Domestic terrorism--United States, Democracy--United States, Social justice--United States, and Social values--United States
In the United States today, the term'terrorism'conjures up images of dangerous, outside threats: religious extremists and suicide bombers in particular. Harder to see but all the more pervasive is the terrorism perpetuated by the United States itself, whether through military force overseas or woven into the very fabric of society at home. Henry Giroux, in this passionate and incisive book, turns the conventional wisdom on terrorism upside down, demonstrating how fear and lawlessness have become organizing principles of life in the United States, and violence an acceptable form of social mediation. He addresses the most pressing issues of the moment, from officially sanctioned torture to militarized police forces to austerity politics. Giroux also examines the ongoing degradation of the education system and how young people in particular suffer its more nefarious outcomes. Against this grim picture, Giroux posits a politics of hope and a commitment to accurate-and radical-historical memory. He draws on a long, distinguished career developing the tenets of critical pedagogy to propose a cure for our addiction to terrorism: a kind of'public pedagogy'that challenges the poisoned narratives of'America's dis-imagination machine.'
America's latest war, according to renowned social critic Henry Giroux, is a war on youth. While this may seem counterintuitive in our youth-obsessed culture, Giroux lays bare the grim reality of how our educational, social, and economic institutions continually fail young people. Their systemic failure is the result of what Giroux identifies as “four fundamentalisms”: market deregulation, patriotic and religious fervor, the instrumentalization of education, and the militarization of society. We see the consequences most plainly in the decaying education system: schools are increasingly designed to churn out drone-like future employees, imbued with authoritarian values, inured to violence, and destined to serve the market. And those are the lucky ones. Young people who don't conform to cultural and economic discipline are left to navigate the neoliberal landscape on their own; if they are black or brown, they are likely to become ensnared by a harsh penal system.Giroux sets his sights on the war on youth and takes it apart, examining how a lack of access to quality education, unemployment, the repression of dissent, a culture of violence, and the discipline of the market work together to shape the dismal experiences of so many young people. He urges critical educators to unite with students and workers in rebellion to form a new pedagogy, and to build a new, democratic society from the ground up. Here is a book you won't soon forget, and a call that grows more urgent by the day.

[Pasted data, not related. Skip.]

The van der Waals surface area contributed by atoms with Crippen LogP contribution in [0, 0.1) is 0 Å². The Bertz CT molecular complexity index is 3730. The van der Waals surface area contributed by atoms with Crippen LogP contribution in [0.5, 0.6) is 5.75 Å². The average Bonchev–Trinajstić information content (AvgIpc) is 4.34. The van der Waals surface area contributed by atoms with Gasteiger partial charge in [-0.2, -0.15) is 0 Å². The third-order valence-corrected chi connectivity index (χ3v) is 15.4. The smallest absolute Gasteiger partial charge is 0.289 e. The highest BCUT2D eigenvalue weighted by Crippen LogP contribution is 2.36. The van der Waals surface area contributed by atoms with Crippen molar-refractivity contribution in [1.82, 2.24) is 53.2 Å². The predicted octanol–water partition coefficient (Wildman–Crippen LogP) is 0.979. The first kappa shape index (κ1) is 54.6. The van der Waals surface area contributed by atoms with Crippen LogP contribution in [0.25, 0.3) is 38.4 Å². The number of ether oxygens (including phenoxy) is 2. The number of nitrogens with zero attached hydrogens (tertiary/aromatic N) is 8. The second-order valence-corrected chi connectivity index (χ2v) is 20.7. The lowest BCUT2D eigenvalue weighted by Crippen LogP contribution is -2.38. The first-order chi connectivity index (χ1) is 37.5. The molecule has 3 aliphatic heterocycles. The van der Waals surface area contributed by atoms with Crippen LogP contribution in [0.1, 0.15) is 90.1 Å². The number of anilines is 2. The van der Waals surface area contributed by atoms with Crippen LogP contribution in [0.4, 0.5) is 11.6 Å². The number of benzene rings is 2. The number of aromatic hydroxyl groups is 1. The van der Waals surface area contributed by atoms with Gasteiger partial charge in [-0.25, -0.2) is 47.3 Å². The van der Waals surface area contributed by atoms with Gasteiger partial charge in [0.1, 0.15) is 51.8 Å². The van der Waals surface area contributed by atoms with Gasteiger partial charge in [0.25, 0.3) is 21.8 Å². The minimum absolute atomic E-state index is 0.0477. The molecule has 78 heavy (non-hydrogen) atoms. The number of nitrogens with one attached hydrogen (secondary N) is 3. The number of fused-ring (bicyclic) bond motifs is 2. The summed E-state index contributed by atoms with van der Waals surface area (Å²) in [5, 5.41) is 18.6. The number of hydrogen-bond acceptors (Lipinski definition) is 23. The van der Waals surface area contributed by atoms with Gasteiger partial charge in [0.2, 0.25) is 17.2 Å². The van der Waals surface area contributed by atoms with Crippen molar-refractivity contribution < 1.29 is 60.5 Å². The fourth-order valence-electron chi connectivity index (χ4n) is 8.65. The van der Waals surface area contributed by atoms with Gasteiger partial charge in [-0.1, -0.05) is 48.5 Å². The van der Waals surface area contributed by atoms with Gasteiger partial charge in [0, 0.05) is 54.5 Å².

This expanded and revised edition explores and updates the cultural politics of the Walt Disney Company and how its ever-expanding list of products, services, and media function as teaching machines that shape children's culture into a largely commercial endeavor. The Disney conglomerate remains an important case study for understanding both the widening influence of free-market fundamentalism in the new millennium and the ways in which messages of powerful corporations have been appropriated and increasingly resisted in global contexts. New in this edition is a discussion of Disney's shift in its marketing strategies towards targeting tweens and teens, as Disney promises to provide (via participation in consumer culture) the tools through which young people construct and support their identities, values, and knowledge of the world. The updated chapters from the highly acclaimed first edition are complimented with two new chapters,'Globalizing the Disney Empire'and'Disney, Militarization, and the National Security State After 9/11,'which extend the analysis of Disney's effects on young people to a consideration of the political and economic dimensions of Disney as a U.S.-based megacorporation, linking the importance of critical reception on an individual scale to a broader conception of democratic global community.
How are children—and their parents—affected by the world's most influential corporation? Henry A. Giroux explores the surprisingly diverse ways in which Disney, while hiding behind a cloak of innocence and entertainment, strives to dominate global media and shape the desires, needs, and futures of today's children.